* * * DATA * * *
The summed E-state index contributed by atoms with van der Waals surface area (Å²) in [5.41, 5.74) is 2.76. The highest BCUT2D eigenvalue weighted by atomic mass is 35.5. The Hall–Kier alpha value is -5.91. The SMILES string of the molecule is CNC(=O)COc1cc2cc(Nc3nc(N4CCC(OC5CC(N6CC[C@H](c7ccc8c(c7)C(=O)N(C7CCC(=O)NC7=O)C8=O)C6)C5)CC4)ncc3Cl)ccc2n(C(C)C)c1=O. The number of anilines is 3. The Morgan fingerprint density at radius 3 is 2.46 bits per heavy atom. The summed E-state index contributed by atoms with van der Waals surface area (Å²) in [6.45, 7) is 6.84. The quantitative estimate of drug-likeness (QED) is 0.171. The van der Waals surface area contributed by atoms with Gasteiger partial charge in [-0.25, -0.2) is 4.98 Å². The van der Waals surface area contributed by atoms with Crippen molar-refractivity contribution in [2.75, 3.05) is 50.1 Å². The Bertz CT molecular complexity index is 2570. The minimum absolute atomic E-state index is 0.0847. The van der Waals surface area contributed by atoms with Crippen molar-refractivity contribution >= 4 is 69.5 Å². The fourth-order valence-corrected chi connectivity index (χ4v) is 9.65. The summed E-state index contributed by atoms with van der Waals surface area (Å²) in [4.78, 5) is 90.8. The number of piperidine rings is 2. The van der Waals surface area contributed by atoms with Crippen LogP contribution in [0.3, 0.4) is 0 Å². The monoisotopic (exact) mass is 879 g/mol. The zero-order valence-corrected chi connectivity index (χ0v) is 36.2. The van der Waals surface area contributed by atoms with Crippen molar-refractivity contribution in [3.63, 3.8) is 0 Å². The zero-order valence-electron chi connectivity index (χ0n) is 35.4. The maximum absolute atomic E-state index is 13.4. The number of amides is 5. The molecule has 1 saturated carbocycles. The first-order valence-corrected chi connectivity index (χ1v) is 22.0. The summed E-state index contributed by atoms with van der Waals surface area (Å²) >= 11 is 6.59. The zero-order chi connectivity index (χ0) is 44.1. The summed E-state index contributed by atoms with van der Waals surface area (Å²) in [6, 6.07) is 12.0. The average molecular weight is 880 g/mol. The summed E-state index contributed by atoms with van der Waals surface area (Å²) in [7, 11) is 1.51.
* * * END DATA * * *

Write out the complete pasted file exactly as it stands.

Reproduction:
The summed E-state index contributed by atoms with van der Waals surface area (Å²) in [5.41, 5.74) is 2.76. The highest BCUT2D eigenvalue weighted by atomic mass is 35.5. The Hall–Kier alpha value is -5.91. The SMILES string of the molecule is CNC(=O)COc1cc2cc(Nc3nc(N4CCC(OC5CC(N6CC[C@H](c7ccc8c(c7)C(=O)N(C7CCC(=O)NC7=O)C8=O)C6)C5)CC4)ncc3Cl)ccc2n(C(C)C)c1=O. The number of anilines is 3. The Morgan fingerprint density at radius 3 is 2.46 bits per heavy atom. The summed E-state index contributed by atoms with van der Waals surface area (Å²) in [6.45, 7) is 6.84. The quantitative estimate of drug-likeness (QED) is 0.171. The van der Waals surface area contributed by atoms with Gasteiger partial charge in [-0.25, -0.2) is 4.98 Å². The van der Waals surface area contributed by atoms with Crippen molar-refractivity contribution in [2.75, 3.05) is 50.1 Å². The Bertz CT molecular complexity index is 2570. The minimum absolute atomic E-state index is 0.0847. The van der Waals surface area contributed by atoms with Crippen molar-refractivity contribution >= 4 is 69.5 Å². The fourth-order valence-corrected chi connectivity index (χ4v) is 9.65. The summed E-state index contributed by atoms with van der Waals surface area (Å²) in [4.78, 5) is 90.8. The number of piperidine rings is 2. The van der Waals surface area contributed by atoms with Crippen LogP contribution in [0.3, 0.4) is 0 Å². The monoisotopic (exact) mass is 879 g/mol. The zero-order valence-corrected chi connectivity index (χ0v) is 36.2. The van der Waals surface area contributed by atoms with Crippen molar-refractivity contribution in [3.63, 3.8) is 0 Å². The zero-order valence-electron chi connectivity index (χ0n) is 35.4. The maximum absolute atomic E-state index is 13.4. The number of amides is 5. The molecule has 1 saturated carbocycles. The first-order valence-corrected chi connectivity index (χ1v) is 22.0. The summed E-state index contributed by atoms with van der Waals surface area (Å²) >= 11 is 6.59. The zero-order chi connectivity index (χ0) is 44.1. The summed E-state index contributed by atoms with van der Waals surface area (Å²) in [6, 6.07) is 12.0. The average molecular weight is 880 g/mol. The summed E-state index contributed by atoms with van der Waals surface area (Å²) in [7, 11) is 1.51.